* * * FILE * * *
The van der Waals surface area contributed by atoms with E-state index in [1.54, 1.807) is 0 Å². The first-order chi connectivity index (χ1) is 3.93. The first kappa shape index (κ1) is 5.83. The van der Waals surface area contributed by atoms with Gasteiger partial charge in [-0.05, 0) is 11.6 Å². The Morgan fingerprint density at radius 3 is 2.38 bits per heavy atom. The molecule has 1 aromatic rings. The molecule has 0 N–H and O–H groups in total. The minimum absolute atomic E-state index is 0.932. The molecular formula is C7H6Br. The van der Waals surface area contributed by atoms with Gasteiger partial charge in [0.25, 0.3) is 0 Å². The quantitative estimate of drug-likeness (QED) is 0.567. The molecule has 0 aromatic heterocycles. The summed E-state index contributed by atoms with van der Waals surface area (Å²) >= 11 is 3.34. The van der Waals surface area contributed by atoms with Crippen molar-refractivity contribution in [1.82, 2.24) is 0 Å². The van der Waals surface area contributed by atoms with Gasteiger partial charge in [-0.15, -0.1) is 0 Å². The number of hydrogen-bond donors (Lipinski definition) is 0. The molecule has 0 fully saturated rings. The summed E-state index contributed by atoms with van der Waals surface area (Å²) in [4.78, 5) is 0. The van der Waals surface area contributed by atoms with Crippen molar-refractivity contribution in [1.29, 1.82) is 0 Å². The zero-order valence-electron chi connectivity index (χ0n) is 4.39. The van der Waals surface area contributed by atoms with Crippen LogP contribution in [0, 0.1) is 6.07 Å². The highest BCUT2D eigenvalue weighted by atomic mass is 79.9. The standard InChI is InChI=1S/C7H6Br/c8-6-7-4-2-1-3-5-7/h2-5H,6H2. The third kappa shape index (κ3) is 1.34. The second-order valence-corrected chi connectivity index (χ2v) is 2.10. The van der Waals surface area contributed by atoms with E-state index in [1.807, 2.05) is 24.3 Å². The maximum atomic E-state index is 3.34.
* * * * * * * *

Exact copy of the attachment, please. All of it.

The van der Waals surface area contributed by atoms with E-state index in [1.54, 1.807) is 0 Å². The first-order chi connectivity index (χ1) is 3.93. The first kappa shape index (κ1) is 5.83. The van der Waals surface area contributed by atoms with Gasteiger partial charge in [-0.05, 0) is 11.6 Å². The Morgan fingerprint density at radius 3 is 2.38 bits per heavy atom. The molecule has 1 aromatic rings. The molecule has 0 N–H and O–H groups in total. The minimum absolute atomic E-state index is 0.932. The molecular formula is C7H6Br. The van der Waals surface area contributed by atoms with Gasteiger partial charge in [0.25, 0.3) is 0 Å². The quantitative estimate of drug-likeness (QED) is 0.567. The molecule has 0 aromatic heterocycles. The summed E-state index contributed by atoms with van der Waals surface area (Å²) >= 11 is 3.34. The van der Waals surface area contributed by atoms with Crippen molar-refractivity contribution in [1.82, 2.24) is 0 Å². The van der Waals surface area contributed by atoms with Gasteiger partial charge in [-0.15, -0.1) is 0 Å². The number of hydrogen-bond donors (Lipinski definition) is 0. The molecule has 0 fully saturated rings. The summed E-state index contributed by atoms with van der Waals surface area (Å²) in [4.78, 5) is 0. The van der Waals surface area contributed by atoms with Crippen molar-refractivity contribution in [1.29, 1.82) is 0 Å². The zero-order valence-electron chi connectivity index (χ0n) is 4.39. The van der Waals surface area contributed by atoms with Crippen LogP contribution in [0, 0.1) is 6.07 Å². The highest BCUT2D eigenvalue weighted by atomic mass is 79.9. The standard InChI is InChI=1S/C7H6Br/c8-6-7-4-2-1-3-5-7/h2-5H,6H2. The third kappa shape index (κ3) is 1.34. The second-order valence-corrected chi connectivity index (χ2v) is 2.10. The van der Waals surface area contributed by atoms with E-state index in [1.807, 2.05) is 24.3 Å². The maximum atomic E-state index is 3.34.